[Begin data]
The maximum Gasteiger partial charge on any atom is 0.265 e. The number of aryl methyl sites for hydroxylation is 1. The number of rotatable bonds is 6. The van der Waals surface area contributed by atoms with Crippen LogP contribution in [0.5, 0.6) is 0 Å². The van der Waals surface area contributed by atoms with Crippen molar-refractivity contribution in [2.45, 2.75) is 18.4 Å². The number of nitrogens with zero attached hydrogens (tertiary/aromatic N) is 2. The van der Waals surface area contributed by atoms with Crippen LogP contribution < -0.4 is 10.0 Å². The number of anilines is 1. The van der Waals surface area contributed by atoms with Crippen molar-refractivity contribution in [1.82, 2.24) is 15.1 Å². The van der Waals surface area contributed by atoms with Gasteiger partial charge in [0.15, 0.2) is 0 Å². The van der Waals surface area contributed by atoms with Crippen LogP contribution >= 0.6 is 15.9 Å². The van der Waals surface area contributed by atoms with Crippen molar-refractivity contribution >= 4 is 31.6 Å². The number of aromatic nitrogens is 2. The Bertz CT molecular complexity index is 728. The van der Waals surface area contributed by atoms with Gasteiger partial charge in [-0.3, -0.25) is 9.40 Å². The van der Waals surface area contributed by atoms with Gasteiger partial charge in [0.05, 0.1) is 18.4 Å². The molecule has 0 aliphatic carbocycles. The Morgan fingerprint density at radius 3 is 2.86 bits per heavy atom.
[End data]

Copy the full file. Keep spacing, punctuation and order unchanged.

The maximum Gasteiger partial charge on any atom is 0.265 e. The number of aryl methyl sites for hydroxylation is 1. The number of rotatable bonds is 6. The van der Waals surface area contributed by atoms with Crippen LogP contribution in [0.5, 0.6) is 0 Å². The van der Waals surface area contributed by atoms with Crippen molar-refractivity contribution in [2.45, 2.75) is 18.4 Å². The number of nitrogens with zero attached hydrogens (tertiary/aromatic N) is 2. The van der Waals surface area contributed by atoms with Crippen LogP contribution < -0.4 is 10.0 Å². The number of anilines is 1. The van der Waals surface area contributed by atoms with Crippen molar-refractivity contribution in [1.82, 2.24) is 15.1 Å². The van der Waals surface area contributed by atoms with Gasteiger partial charge in [0.15, 0.2) is 0 Å². The van der Waals surface area contributed by atoms with Crippen LogP contribution >= 0.6 is 15.9 Å². The van der Waals surface area contributed by atoms with Crippen molar-refractivity contribution >= 4 is 31.6 Å². The number of aromatic nitrogens is 2. The Bertz CT molecular complexity index is 728. The van der Waals surface area contributed by atoms with Gasteiger partial charge in [-0.3, -0.25) is 9.40 Å². The van der Waals surface area contributed by atoms with Gasteiger partial charge in [0.05, 0.1) is 18.4 Å². The molecule has 0 aliphatic carbocycles. The Morgan fingerprint density at radius 3 is 2.86 bits per heavy atom.